With the majormarket averages up about 10-15% thus far in 2012,
it goes without saying that many exchange-traded funds (
) have risen by a similar amount. But a handful of ETFs have had a
banner year, rising at a much faster clip. The biggest gainers:
ETFs that focus on home builders, biotechnology and financial
The Year's Top-Performing Equity ETFs
The key question: Are these moves part of a multi-year uptrend
or are these funds ripe for a pullback?
Well, when it comes to home builders, caution certainly appears
warranted. New-home construction figures have surely been
impressive, but the whole housing market is still on tenuous
footing, so 2012's gain may have already accounted for any more
good news to come in 2013. Then again, economic growth in 2013 may
be so tepid, that these recent strong gainers rotate right back out
of favor, as I
mentioned nearly two months ago
The outlook for biotechnology is more durable, as sales and profits
can grow in any economic climate. Yet these biotech-focused ETFs
have been posting solid gains for several years, and considering
the ever-present business risk for the industry's key players, it's
always wiser toload up on biotechs when they are out of favor.
It may seem odd to find a group of banking-oriented ETFs among the
year's top gainers. After all, most banks are still
generatingprofit margins well below recent peaks. And the
regulatory environment is only getting stiffer in the years ahead.
Yet many banks were so remarkably cheap -- in the context ofbook
value -- that they've had nowhere to go but up. Take
as an example. Even after a strong spurt,shares still trade well
below book -- a 37% discount to book, to me more precise --
as I noted here.
The same logic applies to other banks stocks as well. By the
time theeconomy is truly healthy -- perhaps in a few years -- then
these banking stocks may trade closer to 1.5 times book value
(which is the historical industry average). This only means these
rallying ETFs still have solid upside.
Here at StreetAuthority, we're big fans of business development
companies (BDCs). These firms take stakes in a range of start-ups
and can harvest big gains if their seeds sprout into large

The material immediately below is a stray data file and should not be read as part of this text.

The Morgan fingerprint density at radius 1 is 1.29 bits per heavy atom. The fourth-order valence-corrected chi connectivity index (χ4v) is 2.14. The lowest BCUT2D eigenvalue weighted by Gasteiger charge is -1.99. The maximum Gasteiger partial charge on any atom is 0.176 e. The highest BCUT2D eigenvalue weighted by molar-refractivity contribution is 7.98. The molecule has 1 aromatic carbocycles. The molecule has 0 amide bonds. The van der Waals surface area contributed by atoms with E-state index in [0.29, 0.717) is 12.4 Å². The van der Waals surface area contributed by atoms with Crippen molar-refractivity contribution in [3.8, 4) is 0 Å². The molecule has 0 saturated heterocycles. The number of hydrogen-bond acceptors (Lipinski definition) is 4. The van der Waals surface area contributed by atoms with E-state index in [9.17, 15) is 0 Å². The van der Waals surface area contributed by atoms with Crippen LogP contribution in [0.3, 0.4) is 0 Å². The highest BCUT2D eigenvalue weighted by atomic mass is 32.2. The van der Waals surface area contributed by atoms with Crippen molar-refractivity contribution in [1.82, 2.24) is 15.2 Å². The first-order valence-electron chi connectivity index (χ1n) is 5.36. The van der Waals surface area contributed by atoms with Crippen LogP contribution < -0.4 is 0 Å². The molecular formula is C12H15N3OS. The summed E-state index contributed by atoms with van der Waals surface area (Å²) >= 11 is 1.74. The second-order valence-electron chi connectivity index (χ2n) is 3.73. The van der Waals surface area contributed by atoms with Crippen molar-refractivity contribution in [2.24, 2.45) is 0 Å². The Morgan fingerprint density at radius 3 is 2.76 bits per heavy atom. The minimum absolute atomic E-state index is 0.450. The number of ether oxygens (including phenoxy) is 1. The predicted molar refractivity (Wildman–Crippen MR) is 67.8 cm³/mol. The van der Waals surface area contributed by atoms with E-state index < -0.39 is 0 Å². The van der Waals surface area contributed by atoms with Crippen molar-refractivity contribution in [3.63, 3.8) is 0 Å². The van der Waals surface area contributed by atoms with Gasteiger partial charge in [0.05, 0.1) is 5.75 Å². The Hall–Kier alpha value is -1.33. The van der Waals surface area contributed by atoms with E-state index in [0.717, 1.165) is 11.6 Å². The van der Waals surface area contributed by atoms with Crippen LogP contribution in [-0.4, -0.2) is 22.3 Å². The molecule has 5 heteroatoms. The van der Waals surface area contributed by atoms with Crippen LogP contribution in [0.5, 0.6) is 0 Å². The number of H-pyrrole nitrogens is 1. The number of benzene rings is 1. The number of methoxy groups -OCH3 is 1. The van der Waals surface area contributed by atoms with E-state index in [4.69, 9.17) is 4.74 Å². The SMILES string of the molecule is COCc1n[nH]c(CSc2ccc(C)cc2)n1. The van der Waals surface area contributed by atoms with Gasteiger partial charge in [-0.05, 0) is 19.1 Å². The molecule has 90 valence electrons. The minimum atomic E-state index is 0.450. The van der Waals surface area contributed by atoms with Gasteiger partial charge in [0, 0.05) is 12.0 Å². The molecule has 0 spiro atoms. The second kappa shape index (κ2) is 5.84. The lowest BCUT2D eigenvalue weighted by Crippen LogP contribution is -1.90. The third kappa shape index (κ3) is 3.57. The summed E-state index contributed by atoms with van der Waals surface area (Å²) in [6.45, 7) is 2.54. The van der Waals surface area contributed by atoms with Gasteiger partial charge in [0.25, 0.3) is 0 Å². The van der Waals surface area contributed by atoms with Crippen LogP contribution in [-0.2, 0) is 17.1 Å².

PowerShares Global Listed Private Equity Portfolio (NYSE:
takes the "fund of funds" approach, with stakes in a range of
This fund, which was launched in late 2006, had an inauspicious
debut, dropping roughly 80% from inception to early 2009. This was
a reflection of the deep carnage that a weak economy can inflict on
the valuations of young, unproven companies. But thisETF looks
better positioned in the context of an improving economy, as small
private companies tend to have an easier time lining up needed
financing and are less likely to hit a big cash crunch.
This ETF has posted solid gains in 2012, and would likely move
nicely higher if the economy can build a head of steam into
mid-decade. As a minor turn-off, this ETF carries a mutual-fund
likeexpense ratio of 2.37%, as its managers must actively manage
the portfolio. So this is better-suited as a long-term investment
than as a short-term trading vehicle.
The foreign ETFs
As we focus on the top-performing domestic equity ETFs, it also
pays to see what's working outside our borders. China's impressive
economic growth during the past decade continues to have
beneficiary ripple effects across Asia. Hong Kong, Singapore and
Thailand have all seen solid market gains this year, as their
economies cultivate rising middle classes.
And it should come as no surprise that Turkey and Colombia
remain top performers, thanks to their solid regional positioning
and expanding middle classes. These two countries are among the
which I first profiled here
Risks to Consider:
As they say, past performance is noguarantee of future
performance, especially for the hottest ETFs such as the ones that
focus on home builders.
Action to Take -->
These ETFs are benefiting from powerful current trends, so you need
to assess how those trends will likely play out in 2013 and 2014 to
see how these surging ETFs are could fare. Only a handful look set
to lead the pack again in 2013.
-- David Sterman
P.S. -- Business development companies aren't the only way that
retail investors can access the previously untouchable private
market. In fact, another investment gives you a backdoor into the
market where Mitt Romney made his millions. For years, this arena
has been off-limits to investors like you and me. But thanks to
StreetAuthority's latest research, we've found a way you can access
this underground market. You can learn more about BDCs -- and this
"second" way to access the private markets -- by clicking here
David Sterman does not personally hold positions in any
securities mentioned in this article. StreetAuthority LLC does not
hold positions in any securities mentioned in this article.
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